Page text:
Massey Ferguson Drives the Fight Against Cancer

Tractor restorer and collector Lou Iannacone put one of his beloved Massey Fergusons to the test when he embarked on a four-day road trip on May 27th from Echuca to Melbourne. Mr Iannacone made the journey on a re-built TED 40 to raise awareness of cancer and to raise funds for cancer research. His destination was the Peter MacCallum Cancer Centre in East Melbourne, where he arrived Sunday morning after a stint in Lygon St. Mr Iannacone’s primary source of fundraising was a raffle which has a restored Massey Ferguson 1957 FE 35 as first prize.

Lou Iannacone may be aged 60, but he’ll never forget the time when he was an eight-year old, one of seven children growing up in Kyabram, and his father died. ‘‘When dad passed away, the whole town looked after us, they got behind us and helped out mum,’’ Lou recalls. ‘‘The butcher would give us a shilling’s worth of meat and the local shop all the broken biscuits.’’ It is this country spirit, this strong sense of communal generosity that underscores all Lou’s charity work these days, but in particular his current fundraising effort. But these are no ordinary tractors and this is no ordinary fundraising effort.

Since he was 15, Lou has worked in the tractor business and since 1979, he has run his own company, Lou’s Tractors in Echuca. Not only is he a dab hand when it comes to farm machinery, but he is also able to scout out old tractors in need of a spit and polish. The tractors Lou restored for the raffle, auction and convoy are gems. The three models auctioned were conventional old grey TEA 20 Fergies from the 1950s. The one raffled in June was a restored petrol red and grey Massey- Ferguson FE 35. And the Melbourne convoy was led by a rare Massey-Ferguson tandem TED 40. ‘‘The TED 40 in particular is as rare as hen’s teeth, there’s only a handful ever been built,’’ Lou says. All the tractors have been restored by Lou after he placed an advertisement in the local paper asking for old Fergies. The raffle tractor, however, was restored with the help of volunteers. ‘‘We got five given to us. We stripped them and used all the parts we could.’’ The money raised from the convoy, auction and raffle will be split between regional health in Echuca and Melbourne’s Peter Mac Cancer Centre.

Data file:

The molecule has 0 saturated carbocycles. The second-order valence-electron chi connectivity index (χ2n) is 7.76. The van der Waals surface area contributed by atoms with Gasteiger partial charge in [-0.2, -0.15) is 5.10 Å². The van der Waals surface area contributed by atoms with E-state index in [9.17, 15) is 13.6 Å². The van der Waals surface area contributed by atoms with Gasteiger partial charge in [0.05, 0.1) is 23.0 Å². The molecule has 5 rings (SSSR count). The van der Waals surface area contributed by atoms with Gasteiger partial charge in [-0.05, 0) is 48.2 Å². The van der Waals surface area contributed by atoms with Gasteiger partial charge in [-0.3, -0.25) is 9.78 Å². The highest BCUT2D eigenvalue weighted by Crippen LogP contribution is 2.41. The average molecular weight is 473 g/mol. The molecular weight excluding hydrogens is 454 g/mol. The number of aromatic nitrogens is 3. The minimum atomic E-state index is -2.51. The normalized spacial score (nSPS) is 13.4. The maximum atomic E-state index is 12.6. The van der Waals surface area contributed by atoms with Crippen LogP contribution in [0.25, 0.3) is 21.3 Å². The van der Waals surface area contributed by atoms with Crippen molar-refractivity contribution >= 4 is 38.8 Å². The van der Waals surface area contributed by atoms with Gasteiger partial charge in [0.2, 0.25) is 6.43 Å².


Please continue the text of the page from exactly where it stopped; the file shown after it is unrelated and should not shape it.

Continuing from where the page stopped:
Both were chosen for very personal reasons. Lou, whose brother Matt recently lost a long battle with cancer, is passionate about raising awareness of the disease. ‘‘Unfortunately you don’t have to look too far to find someone who has cancer or knows someone who has cancer,’’ Mr Iannacone said. ‘‘Last year we sold another TED 40 to raise money to buy cancer fighting drugs for Matt,’’ he says. ‘But this year we want to really get the message out about awareness. ‘‘Cancer touches so many of us— one in three men and one in four women will develop cancer before the age of 75. So we’re trying to tell people it’s important to go and get checked. ‘‘Men are hopeless at looking after their health and so, of we can just save one life, that will be enough.’’